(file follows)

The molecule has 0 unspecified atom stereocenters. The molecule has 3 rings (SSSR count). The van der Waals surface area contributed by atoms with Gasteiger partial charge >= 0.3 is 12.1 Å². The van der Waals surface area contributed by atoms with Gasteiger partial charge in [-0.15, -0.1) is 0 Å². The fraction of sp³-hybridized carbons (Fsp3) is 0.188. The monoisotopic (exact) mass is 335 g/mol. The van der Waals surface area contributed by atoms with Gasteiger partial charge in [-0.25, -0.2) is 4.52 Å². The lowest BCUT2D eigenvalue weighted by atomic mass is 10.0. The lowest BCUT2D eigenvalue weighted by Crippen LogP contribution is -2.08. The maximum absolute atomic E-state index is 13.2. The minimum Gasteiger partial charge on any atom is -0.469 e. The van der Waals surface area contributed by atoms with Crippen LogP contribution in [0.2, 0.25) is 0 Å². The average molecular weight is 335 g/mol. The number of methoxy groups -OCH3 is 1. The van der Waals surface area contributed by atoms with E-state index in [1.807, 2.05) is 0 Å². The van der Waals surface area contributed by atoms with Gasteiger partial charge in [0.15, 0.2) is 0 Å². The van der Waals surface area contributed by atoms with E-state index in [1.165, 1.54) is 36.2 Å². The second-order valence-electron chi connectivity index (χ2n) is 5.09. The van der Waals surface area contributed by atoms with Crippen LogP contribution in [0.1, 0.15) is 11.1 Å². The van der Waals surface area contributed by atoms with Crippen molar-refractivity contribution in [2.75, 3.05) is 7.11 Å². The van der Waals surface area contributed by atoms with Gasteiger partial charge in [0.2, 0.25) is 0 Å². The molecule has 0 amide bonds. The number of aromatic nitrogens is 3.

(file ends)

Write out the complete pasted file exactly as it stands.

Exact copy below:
The molecule has 0 unspecified atom stereocenters. The molecule has 3 rings (SSSR count). The van der Waals surface area contributed by atoms with Gasteiger partial charge >= 0.3 is 12.1 Å². The van der Waals surface area contributed by atoms with Gasteiger partial charge in [-0.15, -0.1) is 0 Å². The fraction of sp³-hybridized carbons (Fsp3) is 0.188. The monoisotopic (exact) mass is 335 g/mol. The van der Waals surface area contributed by atoms with Gasteiger partial charge in [-0.25, -0.2) is 4.52 Å². The lowest BCUT2D eigenvalue weighted by atomic mass is 10.0. The lowest BCUT2D eigenvalue weighted by Crippen LogP contribution is -2.08. The maximum absolute atomic E-state index is 13.2. The minimum Gasteiger partial charge on any atom is -0.469 e. The van der Waals surface area contributed by atoms with Crippen LogP contribution in [0.2, 0.25) is 0 Å². The average molecular weight is 335 g/mol. The number of methoxy groups -OCH3 is 1. The van der Waals surface area contributed by atoms with E-state index in [1.807, 2.05) is 0 Å². The van der Waals surface area contributed by atoms with Gasteiger partial charge in [0.15, 0.2) is 0 Å². The van der Waals surface area contributed by atoms with E-state index in [1.165, 1.54) is 36.2 Å². The second-order valence-electron chi connectivity index (χ2n) is 5.09. The van der Waals surface area contributed by atoms with Crippen LogP contribution in [0.1, 0.15) is 11.1 Å². The van der Waals surface area contributed by atoms with Crippen molar-refractivity contribution in [2.75, 3.05) is 7.11 Å². The van der Waals surface area contributed by atoms with Gasteiger partial charge in [0.2, 0.25) is 0 Å². The molecule has 0 amide bonds. The number of aromatic nitrogens is 3.